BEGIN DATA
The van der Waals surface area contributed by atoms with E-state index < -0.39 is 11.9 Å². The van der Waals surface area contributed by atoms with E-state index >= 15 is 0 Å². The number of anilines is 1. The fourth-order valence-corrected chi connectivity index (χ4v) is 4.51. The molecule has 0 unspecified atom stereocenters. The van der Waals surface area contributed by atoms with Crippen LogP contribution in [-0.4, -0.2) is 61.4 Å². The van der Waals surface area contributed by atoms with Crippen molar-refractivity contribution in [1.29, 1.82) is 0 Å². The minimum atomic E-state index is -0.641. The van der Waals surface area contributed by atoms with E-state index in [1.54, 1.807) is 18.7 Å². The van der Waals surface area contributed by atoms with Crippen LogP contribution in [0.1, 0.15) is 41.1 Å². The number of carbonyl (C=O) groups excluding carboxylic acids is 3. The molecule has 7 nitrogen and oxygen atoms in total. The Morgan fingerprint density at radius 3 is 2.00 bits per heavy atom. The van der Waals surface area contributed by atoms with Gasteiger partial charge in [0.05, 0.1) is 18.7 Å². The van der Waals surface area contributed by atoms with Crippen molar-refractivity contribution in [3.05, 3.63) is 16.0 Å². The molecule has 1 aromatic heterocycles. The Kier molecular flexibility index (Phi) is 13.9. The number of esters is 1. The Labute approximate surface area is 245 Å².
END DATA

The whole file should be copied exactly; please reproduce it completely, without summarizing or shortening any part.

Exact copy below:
The van der Waals surface area contributed by atoms with E-state index < -0.39 is 11.9 Å². The van der Waals surface area contributed by atoms with E-state index >= 15 is 0 Å². The number of anilines is 1. The fourth-order valence-corrected chi connectivity index (χ4v) is 4.51. The molecule has 0 unspecified atom stereocenters. The van der Waals surface area contributed by atoms with Crippen LogP contribution in [-0.4, -0.2) is 61.4 Å². The van der Waals surface area contributed by atoms with Crippen molar-refractivity contribution in [1.29, 1.82) is 0 Å². The minimum atomic E-state index is -0.641. The van der Waals surface area contributed by atoms with E-state index in [1.54, 1.807) is 18.7 Å². The van der Waals surface area contributed by atoms with Crippen LogP contribution in [0.1, 0.15) is 41.1 Å². The number of carbonyl (C=O) groups excluding carboxylic acids is 3. The molecule has 7 nitrogen and oxygen atoms in total. The Morgan fingerprint density at radius 3 is 2.00 bits per heavy atom. The van der Waals surface area contributed by atoms with Gasteiger partial charge in [0.05, 0.1) is 18.7 Å². The van der Waals surface area contributed by atoms with Crippen molar-refractivity contribution in [3.05, 3.63) is 16.0 Å². The molecule has 1 aromatic heterocycles. The Kier molecular flexibility index (Phi) is 13.9. The number of esters is 1. The Labute approximate surface area is 245 Å².